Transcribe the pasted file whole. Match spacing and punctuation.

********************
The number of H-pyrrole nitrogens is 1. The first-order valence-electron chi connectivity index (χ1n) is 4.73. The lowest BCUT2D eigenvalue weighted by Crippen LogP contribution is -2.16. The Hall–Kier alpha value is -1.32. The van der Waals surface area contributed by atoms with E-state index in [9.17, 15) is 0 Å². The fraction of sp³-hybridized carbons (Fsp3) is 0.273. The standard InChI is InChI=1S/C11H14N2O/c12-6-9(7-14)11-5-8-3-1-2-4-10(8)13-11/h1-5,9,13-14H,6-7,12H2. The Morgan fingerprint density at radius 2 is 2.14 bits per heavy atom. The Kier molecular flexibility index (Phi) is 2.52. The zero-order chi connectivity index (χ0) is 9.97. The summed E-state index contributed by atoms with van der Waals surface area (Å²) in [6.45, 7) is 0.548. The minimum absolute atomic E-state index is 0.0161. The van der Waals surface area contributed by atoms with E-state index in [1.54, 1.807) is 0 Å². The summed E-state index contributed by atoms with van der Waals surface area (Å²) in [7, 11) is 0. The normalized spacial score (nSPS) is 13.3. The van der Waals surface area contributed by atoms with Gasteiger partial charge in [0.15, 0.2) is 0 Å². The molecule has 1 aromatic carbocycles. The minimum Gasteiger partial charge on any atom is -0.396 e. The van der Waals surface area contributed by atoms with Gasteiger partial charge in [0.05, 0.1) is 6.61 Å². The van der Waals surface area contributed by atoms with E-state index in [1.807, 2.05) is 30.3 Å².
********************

The number of H-pyrrole nitrogens is 1. The first-order valence-electron chi connectivity index (χ1n) is 4.73. The lowest BCUT2D eigenvalue weighted by Crippen LogP contribution is -2.16. The Hall–Kier alpha value is -1.32. The van der Waals surface area contributed by atoms with E-state index in [9.17, 15) is 0 Å². The fraction of sp³-hybridized carbons (Fsp3) is 0.273. The standard InChI is InChI=1S/C11H14N2O/c12-6-9(7-14)11-5-8-3-1-2-4-10(8)13-11/h1-5,9,13-14H,6-7,12H2. The Morgan fingerprint density at radius 2 is 2.14 bits per heavy atom. The Kier molecular flexibility index (Phi) is 2.52. The zero-order chi connectivity index (χ0) is 9.97. The summed E-state index contributed by atoms with van der Waals surface area (Å²) in [6.45, 7) is 0.548. The minimum absolute atomic E-state index is 0.0161. The van der Waals surface area contributed by atoms with E-state index in [1.54, 1.807) is 0 Å². The summed E-state index contributed by atoms with van der Waals surface area (Å²) in [7, 11) is 0. The normalized spacial score (nSPS) is 13.3. The van der Waals surface area contributed by atoms with Gasteiger partial charge in [0.15, 0.2) is 0 Å². The molecule has 1 aromatic carbocycles. The minimum Gasteiger partial charge on any atom is -0.396 e. The van der Waals surface area contributed by atoms with Gasteiger partial charge in [0.05, 0.1) is 6.61 Å². The van der Waals surface area contributed by atoms with E-state index in [1.807, 2.05) is 30.3 Å².